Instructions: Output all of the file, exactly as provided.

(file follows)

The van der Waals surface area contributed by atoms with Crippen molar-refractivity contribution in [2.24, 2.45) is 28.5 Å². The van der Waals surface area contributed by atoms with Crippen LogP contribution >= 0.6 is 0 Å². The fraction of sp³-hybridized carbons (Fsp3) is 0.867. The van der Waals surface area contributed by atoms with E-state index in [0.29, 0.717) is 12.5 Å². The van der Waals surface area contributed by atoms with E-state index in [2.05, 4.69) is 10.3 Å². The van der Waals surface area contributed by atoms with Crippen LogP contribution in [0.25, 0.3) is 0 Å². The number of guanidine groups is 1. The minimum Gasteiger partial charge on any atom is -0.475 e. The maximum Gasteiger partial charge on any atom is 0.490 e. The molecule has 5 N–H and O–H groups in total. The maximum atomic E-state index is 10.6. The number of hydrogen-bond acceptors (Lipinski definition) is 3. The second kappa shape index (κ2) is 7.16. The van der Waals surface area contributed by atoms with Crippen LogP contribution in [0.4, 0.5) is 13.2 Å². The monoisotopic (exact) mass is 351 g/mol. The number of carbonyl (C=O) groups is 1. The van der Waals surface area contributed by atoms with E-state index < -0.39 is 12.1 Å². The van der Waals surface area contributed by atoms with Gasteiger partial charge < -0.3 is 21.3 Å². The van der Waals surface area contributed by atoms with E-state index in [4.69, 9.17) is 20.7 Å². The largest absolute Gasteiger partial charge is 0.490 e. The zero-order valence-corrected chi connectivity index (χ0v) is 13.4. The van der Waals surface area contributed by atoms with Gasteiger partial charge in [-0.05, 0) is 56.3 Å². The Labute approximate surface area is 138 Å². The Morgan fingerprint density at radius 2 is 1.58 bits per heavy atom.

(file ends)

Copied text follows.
The van der Waals surface area contributed by atoms with Crippen molar-refractivity contribution in [2.24, 2.45) is 28.5 Å². The van der Waals surface area contributed by atoms with Crippen LogP contribution >= 0.6 is 0 Å². The fraction of sp³-hybridized carbons (Fsp3) is 0.867. The van der Waals surface area contributed by atoms with E-state index in [0.29, 0.717) is 12.5 Å². The van der Waals surface area contributed by atoms with E-state index in [2.05, 4.69) is 10.3 Å². The van der Waals surface area contributed by atoms with Crippen LogP contribution in [0.25, 0.3) is 0 Å². The number of guanidine groups is 1. The minimum Gasteiger partial charge on any atom is -0.475 e. The maximum Gasteiger partial charge on any atom is 0.490 e. The molecule has 5 N–H and O–H groups in total. The maximum atomic E-state index is 10.6. The number of hydrogen-bond acceptors (Lipinski definition) is 3. The second kappa shape index (κ2) is 7.16. The van der Waals surface area contributed by atoms with Crippen LogP contribution in [0.4, 0.5) is 13.2 Å². The monoisotopic (exact) mass is 351 g/mol. The number of carbonyl (C=O) groups is 1. The van der Waals surface area contributed by atoms with E-state index < -0.39 is 12.1 Å². The van der Waals surface area contributed by atoms with Gasteiger partial charge < -0.3 is 21.3 Å². The van der Waals surface area contributed by atoms with E-state index in [4.69, 9.17) is 20.7 Å². The largest absolute Gasteiger partial charge is 0.490 e. The zero-order valence-corrected chi connectivity index (χ0v) is 13.4. The van der Waals surface area contributed by atoms with Gasteiger partial charge in [-0.05, 0) is 56.3 Å². The Labute approximate surface area is 138 Å². The Morgan fingerprint density at radius 2 is 1.58 bits per heavy atom.